Increasingly, the state has been telling those who are minors under the law that they need not inform their parents about important issues, like going to the doctors to receive contraception, or seeking counselling about their deepest concerns. Currently, the same avoidance of involving parents can include seeking to transition how they express their sexuality, or having an abortion.

In these acts we see a breach of a basic principle of life – if we are given responsibility for moral commitments, we need the freedom to act accordingly. But this right in Australia is being progressively eroded for parents. Children are told that they can seek advice and take life-changing action, but parents are still responsible for stewarding them for their development. While fulfilling this responsibility, they have less and less any input over critical aspects of their lives. This is abhorrent.

This latest episode with Covid is just as miserable. Most children are not at risk, but parents are not only told what the state insists on doing, they are also given the responsibility to do the state’s work. Parents do not get to decide whether to subject their children to two RATs a week and they have to administer it.

Given the rise in our ‘dob-in’ culture at the moment, our leaders seem blind to what is going to happen when they keep asking for child vaccination even when their own advice notes the risk as mild. Children will be uninvited to social gatherings when it is found out that they are not vaccinated. Some teachers – like some doctors have done – will start to distinguish between students in subtle but clear ways (after all, some will be most interested in keeping themselves ‘absolutely’ safe, as if that is even possible). Parents will be the ones who will have the responsibility of cleaning up this mess because the state has intruded yet again.

I once had a young person who had been in long-term foster care (for which he was ultimately grateful) express that he knew that his other friend who had been adopted was better off. When I asked ‘why’, he said that once you are in a family they (normally) do not give up on you, even when you make poor choices.

Our government leaders work in reverse. They intrude into families, take over their rightful decision-making, create social and relational messes that make us less human in how we relate, and then expect parents to clean up while paying even more taxes so that they can keep interfering!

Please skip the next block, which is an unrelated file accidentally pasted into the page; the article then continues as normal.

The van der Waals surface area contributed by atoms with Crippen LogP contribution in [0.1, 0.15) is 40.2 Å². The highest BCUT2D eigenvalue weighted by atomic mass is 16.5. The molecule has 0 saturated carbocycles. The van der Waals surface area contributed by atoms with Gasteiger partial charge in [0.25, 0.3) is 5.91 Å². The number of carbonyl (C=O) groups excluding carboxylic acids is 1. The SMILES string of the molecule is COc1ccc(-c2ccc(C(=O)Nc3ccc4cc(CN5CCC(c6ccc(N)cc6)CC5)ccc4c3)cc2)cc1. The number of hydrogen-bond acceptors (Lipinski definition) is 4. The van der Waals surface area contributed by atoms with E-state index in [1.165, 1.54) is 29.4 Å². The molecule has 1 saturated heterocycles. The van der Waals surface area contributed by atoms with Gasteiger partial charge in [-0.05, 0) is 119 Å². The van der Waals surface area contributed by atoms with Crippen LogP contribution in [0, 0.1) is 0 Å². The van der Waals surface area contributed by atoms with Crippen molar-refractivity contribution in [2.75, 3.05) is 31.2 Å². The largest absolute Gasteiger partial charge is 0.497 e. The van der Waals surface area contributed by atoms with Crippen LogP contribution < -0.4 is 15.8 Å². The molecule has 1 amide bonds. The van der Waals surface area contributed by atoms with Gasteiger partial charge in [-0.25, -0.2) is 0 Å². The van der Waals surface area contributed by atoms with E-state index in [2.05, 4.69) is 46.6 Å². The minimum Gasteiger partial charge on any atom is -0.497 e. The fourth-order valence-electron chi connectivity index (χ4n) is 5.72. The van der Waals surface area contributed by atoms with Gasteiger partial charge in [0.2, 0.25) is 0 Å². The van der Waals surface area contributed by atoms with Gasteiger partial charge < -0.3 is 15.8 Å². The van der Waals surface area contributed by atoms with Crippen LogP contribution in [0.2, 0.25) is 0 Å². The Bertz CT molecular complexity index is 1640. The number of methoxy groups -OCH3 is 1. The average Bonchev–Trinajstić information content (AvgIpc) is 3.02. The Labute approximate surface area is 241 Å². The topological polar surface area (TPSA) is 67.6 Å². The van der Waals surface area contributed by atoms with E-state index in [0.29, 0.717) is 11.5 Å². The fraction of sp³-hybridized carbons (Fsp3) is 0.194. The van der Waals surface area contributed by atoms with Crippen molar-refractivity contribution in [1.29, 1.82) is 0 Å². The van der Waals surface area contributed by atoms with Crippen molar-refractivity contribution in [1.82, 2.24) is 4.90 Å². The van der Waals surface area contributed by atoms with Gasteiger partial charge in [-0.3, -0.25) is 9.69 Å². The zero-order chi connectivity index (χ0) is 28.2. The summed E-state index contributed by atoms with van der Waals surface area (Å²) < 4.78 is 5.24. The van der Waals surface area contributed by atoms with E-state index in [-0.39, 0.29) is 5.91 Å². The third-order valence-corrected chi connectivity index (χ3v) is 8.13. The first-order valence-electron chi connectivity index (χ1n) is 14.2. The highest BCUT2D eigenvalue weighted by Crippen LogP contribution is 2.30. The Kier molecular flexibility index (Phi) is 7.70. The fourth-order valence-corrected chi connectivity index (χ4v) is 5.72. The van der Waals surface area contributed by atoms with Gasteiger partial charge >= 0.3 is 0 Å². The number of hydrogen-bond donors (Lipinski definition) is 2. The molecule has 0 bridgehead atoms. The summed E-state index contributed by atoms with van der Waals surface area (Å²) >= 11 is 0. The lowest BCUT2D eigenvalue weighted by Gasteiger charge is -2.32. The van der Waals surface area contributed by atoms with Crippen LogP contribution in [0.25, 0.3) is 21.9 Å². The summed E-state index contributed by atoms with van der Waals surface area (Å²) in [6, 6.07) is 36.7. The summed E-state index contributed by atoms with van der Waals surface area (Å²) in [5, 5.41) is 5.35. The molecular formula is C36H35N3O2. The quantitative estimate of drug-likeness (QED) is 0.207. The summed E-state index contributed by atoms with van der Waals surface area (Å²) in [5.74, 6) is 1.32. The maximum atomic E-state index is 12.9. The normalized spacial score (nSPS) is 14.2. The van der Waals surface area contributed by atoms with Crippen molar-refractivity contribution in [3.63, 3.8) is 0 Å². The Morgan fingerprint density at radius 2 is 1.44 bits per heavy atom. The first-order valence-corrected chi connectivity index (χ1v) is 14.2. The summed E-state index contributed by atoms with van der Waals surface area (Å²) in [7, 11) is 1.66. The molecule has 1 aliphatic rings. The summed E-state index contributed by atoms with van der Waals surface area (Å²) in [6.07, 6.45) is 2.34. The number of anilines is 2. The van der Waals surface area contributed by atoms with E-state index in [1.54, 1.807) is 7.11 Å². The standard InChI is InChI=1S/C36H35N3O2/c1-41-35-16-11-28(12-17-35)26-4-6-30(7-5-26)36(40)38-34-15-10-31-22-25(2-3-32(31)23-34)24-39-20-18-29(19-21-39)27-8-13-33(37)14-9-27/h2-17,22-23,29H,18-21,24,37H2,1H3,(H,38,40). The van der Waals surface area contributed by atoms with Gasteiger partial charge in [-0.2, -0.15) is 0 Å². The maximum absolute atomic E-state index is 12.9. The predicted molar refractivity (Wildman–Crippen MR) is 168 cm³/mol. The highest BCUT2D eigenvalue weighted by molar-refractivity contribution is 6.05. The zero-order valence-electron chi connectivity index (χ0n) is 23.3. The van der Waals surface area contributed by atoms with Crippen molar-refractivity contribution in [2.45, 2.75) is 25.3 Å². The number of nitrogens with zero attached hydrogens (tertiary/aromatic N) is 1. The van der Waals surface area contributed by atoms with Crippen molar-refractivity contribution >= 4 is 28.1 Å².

This pressure comes from all kinds of political benches.

Have you ever noticed that these benches are filled with what Peter Rieff called those of the ‘anti-culture’ movement – leaders so focussed on self as the main moral criteria, that they cannot sustain ways of encouraging more humane life together? Of course, one of the great ironies is that these folk are the ones who will statistically die out. Why? Because they have so few children. Perhaps there is some truth in social evolution after all, and the survival of the fittest will see those genuinely committed to families and children being the ones who are shown to be most ready to populate civil societies.

In a similar vein, perhaps state ownership of children will also work against the survival of politicians, once it is called out for what it is. For example, when Democrat Terry McAuliffe made the following claim, ‘I don’t think parents should be telling schools what they should teach,’ it brought to a head this issue of who is primarily responsible for children. In that voting context, parents reasserted their opinion strongly.

Apart from a Federal Education Minister (who is currently stood aside) and Mark Latham in state parliament, the rest of our leaders seem content with the anti-culture of so-called therapeutic safetyism and emotivism, which exerts more authority over our children whilst deflecting responsibility from themselves. The Teachers Union seems to have bought into safetyism, as has the Association of Independent Schools. Their disregard for parents is a major neglect of the civic responsibility which adheres to their roles.